Open up the image of the bicycle. Before we continue, we need to make sure that Quick Mask is set to the correct display mode. Double-click the Quick Mask icon in the Toolbox. This brings up its settings dialog. The default mode is to display masked areas. We want to see only the selected areas, so click its button. Click OK to set the mode.

Screen grab showing a zoomed in portion of the image

Grab the Zoom tool (keyboard shortcut Z). Zoom in to a section of the front wheel. We need to be able to see both ends of the spokes at all times for the technique to work.


Screen grab showing the Pencil Tool's preset panel

Grab the Pencil tool by clicking and holding the Brush tool icon in the Toolbox, or by  pressing Shift + B on the keyboard to cycle through the tools. Go to the Options bar. Open the preset picker and choose the Hard Round preset.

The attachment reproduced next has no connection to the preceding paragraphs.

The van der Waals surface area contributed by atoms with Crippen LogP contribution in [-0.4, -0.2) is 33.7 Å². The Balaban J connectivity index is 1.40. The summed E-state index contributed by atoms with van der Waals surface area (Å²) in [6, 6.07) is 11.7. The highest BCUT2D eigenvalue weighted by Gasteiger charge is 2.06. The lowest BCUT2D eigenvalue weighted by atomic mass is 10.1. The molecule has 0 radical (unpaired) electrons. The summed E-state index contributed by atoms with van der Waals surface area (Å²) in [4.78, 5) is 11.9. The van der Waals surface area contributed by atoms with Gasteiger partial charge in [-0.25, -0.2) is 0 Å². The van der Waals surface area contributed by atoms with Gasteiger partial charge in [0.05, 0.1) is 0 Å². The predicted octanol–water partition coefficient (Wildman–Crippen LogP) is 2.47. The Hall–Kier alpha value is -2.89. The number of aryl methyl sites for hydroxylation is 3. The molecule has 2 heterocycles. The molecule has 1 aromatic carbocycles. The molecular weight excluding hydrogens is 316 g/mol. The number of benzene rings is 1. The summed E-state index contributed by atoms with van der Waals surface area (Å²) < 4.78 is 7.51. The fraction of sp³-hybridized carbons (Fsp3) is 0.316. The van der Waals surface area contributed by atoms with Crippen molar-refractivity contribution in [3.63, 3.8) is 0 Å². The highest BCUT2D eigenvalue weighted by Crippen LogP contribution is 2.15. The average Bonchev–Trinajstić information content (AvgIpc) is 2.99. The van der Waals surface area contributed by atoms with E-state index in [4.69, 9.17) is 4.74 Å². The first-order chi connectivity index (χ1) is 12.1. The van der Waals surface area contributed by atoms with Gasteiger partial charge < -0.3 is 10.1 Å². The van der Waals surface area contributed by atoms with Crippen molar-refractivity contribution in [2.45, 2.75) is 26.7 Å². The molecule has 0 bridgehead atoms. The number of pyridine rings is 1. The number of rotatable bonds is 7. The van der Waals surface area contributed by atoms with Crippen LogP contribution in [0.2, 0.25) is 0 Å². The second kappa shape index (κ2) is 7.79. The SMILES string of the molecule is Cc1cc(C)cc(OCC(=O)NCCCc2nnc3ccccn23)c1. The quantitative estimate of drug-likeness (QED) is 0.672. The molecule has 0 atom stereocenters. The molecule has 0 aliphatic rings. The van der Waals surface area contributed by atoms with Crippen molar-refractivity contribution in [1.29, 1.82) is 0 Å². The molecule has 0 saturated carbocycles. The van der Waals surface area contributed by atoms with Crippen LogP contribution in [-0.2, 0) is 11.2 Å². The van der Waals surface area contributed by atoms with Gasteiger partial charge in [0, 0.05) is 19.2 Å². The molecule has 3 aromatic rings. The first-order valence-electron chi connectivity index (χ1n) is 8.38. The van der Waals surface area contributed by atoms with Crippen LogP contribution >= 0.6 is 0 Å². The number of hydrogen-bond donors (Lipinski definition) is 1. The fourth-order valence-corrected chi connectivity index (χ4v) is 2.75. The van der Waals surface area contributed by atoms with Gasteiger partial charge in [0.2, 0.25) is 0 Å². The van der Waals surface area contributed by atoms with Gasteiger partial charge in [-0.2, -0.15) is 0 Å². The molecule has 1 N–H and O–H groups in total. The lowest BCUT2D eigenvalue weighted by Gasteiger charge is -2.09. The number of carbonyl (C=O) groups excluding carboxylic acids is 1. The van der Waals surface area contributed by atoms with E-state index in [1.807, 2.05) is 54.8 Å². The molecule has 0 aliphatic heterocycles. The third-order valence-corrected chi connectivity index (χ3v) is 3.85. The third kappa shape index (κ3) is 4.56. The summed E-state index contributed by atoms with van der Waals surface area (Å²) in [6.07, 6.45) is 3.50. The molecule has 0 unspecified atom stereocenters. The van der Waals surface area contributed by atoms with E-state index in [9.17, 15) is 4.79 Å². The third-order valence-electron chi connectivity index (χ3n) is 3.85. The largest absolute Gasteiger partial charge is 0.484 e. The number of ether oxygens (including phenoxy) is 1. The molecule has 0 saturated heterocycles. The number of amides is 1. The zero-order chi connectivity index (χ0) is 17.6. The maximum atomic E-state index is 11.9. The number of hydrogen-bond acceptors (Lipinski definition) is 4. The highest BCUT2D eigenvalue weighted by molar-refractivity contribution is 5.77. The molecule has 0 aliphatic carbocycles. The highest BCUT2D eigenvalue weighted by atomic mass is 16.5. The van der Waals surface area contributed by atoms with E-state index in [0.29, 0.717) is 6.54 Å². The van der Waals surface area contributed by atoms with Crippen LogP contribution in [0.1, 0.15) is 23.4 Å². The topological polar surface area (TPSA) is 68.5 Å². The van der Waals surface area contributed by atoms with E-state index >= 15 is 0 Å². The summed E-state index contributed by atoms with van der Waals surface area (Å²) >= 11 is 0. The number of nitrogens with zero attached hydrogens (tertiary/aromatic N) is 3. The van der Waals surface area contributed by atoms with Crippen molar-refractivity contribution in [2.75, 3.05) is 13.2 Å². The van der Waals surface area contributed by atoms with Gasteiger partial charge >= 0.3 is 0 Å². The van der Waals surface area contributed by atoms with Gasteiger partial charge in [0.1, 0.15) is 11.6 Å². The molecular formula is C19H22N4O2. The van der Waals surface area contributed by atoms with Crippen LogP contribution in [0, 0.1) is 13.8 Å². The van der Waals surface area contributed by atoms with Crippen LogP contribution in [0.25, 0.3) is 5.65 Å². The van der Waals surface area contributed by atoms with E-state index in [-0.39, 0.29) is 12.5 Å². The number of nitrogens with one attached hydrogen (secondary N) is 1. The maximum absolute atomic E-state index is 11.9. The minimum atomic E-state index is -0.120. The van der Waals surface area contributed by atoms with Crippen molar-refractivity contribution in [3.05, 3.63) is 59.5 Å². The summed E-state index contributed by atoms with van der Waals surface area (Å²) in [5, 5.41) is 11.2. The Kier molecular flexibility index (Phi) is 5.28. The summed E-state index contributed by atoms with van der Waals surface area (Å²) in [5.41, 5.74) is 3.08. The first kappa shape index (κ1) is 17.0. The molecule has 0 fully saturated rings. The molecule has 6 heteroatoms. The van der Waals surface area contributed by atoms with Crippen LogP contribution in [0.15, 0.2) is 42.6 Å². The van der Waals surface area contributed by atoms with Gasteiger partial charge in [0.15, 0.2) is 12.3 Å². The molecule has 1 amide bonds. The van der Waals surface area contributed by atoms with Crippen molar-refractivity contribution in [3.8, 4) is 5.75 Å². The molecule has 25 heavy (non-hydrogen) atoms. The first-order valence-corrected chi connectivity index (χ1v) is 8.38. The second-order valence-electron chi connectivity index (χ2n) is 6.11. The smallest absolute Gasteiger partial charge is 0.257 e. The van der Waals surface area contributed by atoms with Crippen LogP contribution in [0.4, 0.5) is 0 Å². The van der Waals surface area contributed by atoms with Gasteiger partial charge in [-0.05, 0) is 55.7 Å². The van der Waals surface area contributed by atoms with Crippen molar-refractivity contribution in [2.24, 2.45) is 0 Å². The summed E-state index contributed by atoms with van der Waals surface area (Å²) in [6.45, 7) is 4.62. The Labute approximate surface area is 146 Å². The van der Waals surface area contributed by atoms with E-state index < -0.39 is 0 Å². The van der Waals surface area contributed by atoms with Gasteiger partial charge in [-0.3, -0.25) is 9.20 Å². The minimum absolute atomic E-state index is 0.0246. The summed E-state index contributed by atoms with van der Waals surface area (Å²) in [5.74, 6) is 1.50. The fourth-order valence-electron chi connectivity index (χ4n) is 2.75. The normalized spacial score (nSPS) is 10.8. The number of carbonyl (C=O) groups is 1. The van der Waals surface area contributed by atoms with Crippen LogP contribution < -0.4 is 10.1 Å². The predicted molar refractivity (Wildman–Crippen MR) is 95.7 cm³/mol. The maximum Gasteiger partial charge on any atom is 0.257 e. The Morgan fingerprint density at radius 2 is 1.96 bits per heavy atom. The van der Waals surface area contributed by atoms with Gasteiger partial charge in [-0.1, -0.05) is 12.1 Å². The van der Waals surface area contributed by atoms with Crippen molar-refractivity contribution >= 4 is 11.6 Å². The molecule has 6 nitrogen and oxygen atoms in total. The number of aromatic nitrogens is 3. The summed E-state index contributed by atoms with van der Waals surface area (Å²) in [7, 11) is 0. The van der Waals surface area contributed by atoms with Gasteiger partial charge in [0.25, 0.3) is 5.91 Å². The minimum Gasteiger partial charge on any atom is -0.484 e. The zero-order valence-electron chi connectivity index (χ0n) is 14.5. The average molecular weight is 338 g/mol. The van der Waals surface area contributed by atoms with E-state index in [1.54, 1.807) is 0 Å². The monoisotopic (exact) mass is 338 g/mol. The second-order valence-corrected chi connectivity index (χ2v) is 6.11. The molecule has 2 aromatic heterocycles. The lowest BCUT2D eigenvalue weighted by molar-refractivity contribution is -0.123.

Screen grab showing the brush tip size against the spoke of the wheel

We’ll start by setting the brush size. Hover the cursor over one of the spokes. Use the square bracket keys [ and ] to alter the width so it matches that of the spoke. It may not be a perfect fit but we can adjust it out later.


Screen grab showing a spoke highlighted in red

Now to make our first stroke. Double-check we’re in Quick Mask mode; its icon should be a solid circle, as opposed to a dashed one. Choose the first spoke to work on. Click once at the very end where it meets the wheel rim. Now follow the spoke to the other end where it’s attached to the central hub. Hold Shift and click once more. The two points will be joined up.

Screen grab showing several spokes highlighted in red